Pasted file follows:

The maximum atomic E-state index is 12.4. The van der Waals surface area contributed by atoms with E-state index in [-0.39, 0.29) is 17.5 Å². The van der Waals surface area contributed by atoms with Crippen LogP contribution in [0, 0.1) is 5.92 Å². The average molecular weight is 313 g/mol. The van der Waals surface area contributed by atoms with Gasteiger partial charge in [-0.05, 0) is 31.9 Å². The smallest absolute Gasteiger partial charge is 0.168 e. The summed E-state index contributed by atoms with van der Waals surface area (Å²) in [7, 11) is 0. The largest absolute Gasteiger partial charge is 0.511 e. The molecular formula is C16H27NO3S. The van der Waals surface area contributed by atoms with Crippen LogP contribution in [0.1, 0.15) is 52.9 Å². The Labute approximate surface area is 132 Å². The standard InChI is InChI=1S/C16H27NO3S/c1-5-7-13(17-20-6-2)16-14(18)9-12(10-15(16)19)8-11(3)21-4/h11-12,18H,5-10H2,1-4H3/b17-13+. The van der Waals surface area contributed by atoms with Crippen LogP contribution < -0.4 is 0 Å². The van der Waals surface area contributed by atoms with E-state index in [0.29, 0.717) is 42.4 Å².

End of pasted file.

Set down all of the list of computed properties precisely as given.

The maximum atomic E-state index is 12.4. The van der Waals surface area contributed by atoms with E-state index in [-0.39, 0.29) is 17.5 Å². The van der Waals surface area contributed by atoms with Crippen LogP contribution in [0, 0.1) is 5.92 Å². The average molecular weight is 313 g/mol. The van der Waals surface area contributed by atoms with Gasteiger partial charge in [-0.05, 0) is 31.9 Å². The smallest absolute Gasteiger partial charge is 0.168 e. The summed E-state index contributed by atoms with van der Waals surface area (Å²) in [7, 11) is 0. The largest absolute Gasteiger partial charge is 0.511 e. The molecular formula is C16H27NO3S. The van der Waals surface area contributed by atoms with Crippen LogP contribution in [0.1, 0.15) is 52.9 Å². The Labute approximate surface area is 132 Å². The standard InChI is InChI=1S/C16H27NO3S/c1-5-7-13(17-20-6-2)16-14(18)9-12(10-15(16)19)8-11(3)21-4/h11-12,18H,5-10H2,1-4H3/b17-13+. The van der Waals surface area contributed by atoms with Crippen LogP contribution < -0.4 is 0 Å². The van der Waals surface area contributed by atoms with E-state index in [0.29, 0.717) is 42.4 Å².